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Multi-representation databases with explicitly modeled horizontal, vertical, and update relations


Bobzien, M; Burghardt, D; Petzold, I; Neun, M; Weibel, Robert (2008). Multi-representation databases with explicitly modeled horizontal, vertical, and update relations. Cartography and Geographic Information Science, 35(1):3-16.

Abstract

This paper presents a new approach to combining multi-representation databases with the generalization and update processes. It leads to a tightly integrated model which is a part of the existing cartographic GIS axpand. The approach is based on the mathematical concept of relations
and, in particular, on three different types of relations: horizontal (within one resolution), vertical
(between different resolutions), and update. Horizontal relations allow the representation of relationships
between features within one resolution. Examples are partitions, neighborhoods, and topology. The vertical relation represents the relationship between features of different resolutions. This originates from a generalization or matching process. The update relation describes temporal changes of features.
After a detailed theory about the relation types introduced, the paper continues with a discussion of
their similarities and differences, with a focus on implementation in a multi-representation database.
A prototype demonstrates the generalization of buildings and roads from vector data at 1: 25,000 to
1: 50,000 scales. The paper ends with conclusions and an outlook on further research tasks.

Abstract

This paper presents a new approach to combining multi-representation databases with the generalization and update processes. It leads to a tightly integrated model which is a part of the existing cartographic GIS axpand. The approach is based on the mathematical concept of relations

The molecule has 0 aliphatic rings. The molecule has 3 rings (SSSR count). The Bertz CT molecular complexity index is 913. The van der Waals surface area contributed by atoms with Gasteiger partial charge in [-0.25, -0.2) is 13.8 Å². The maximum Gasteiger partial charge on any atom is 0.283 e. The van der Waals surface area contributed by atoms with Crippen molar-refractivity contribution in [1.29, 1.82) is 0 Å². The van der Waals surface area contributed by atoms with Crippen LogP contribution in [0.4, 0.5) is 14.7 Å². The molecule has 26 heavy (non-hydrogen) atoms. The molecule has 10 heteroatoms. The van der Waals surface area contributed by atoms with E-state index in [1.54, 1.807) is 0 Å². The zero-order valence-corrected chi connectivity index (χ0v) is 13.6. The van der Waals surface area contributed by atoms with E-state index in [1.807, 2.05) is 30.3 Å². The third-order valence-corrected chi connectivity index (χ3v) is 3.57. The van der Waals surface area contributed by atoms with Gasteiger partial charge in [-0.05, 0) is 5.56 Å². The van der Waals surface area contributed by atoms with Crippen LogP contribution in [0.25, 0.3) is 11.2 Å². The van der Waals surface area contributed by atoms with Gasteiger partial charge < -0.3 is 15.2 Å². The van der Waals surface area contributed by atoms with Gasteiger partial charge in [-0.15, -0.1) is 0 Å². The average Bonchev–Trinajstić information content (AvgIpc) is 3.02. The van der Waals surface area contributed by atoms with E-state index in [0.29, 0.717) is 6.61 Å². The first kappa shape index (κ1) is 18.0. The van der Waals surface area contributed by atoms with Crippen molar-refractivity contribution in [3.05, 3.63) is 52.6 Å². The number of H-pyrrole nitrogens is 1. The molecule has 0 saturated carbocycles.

and, in particular, on three different types of relations: horizontal (within one resolution), vertical
(between different resolutions), and update. Horizontal relations allow the representation of relationships
between features within one resolution. Examples are partitions, neighborhoods, and topology. The vertical relation represents the relationship between features of different resolutions. This originates from a generalization or matching process. The update relation describes temporal changes of features.
After a detailed theory about the relation types introduced, the paper continues with a discussion of
their similarities and differences, with a focus on implementation in a multi-representation database.
A prototype demonstrates the generalization of buildings and roads from vector data at 1: 25,000 to
1: 50,000 scales. The paper ends with conclusions and an outlook on further research tasks.

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Additional indexing

Item Type:Journal Article, refereed, original work
Communities & Collections:07 Faculty of Science > Institute of Geography
Dewey Decimal Classification:910 Geography & travel
Language:English
Date:January 2008
Deposited On:21 Jan 2009 12:29
Last Modified:05 Apr 2016 12:38
Publisher:American Congress on Surveying and Mapping
ISSN:1523-0406
Publisher DOI:https://doi.org/10.1559/152304008783475698
Related URLs:http://www.cartogis.org/publications

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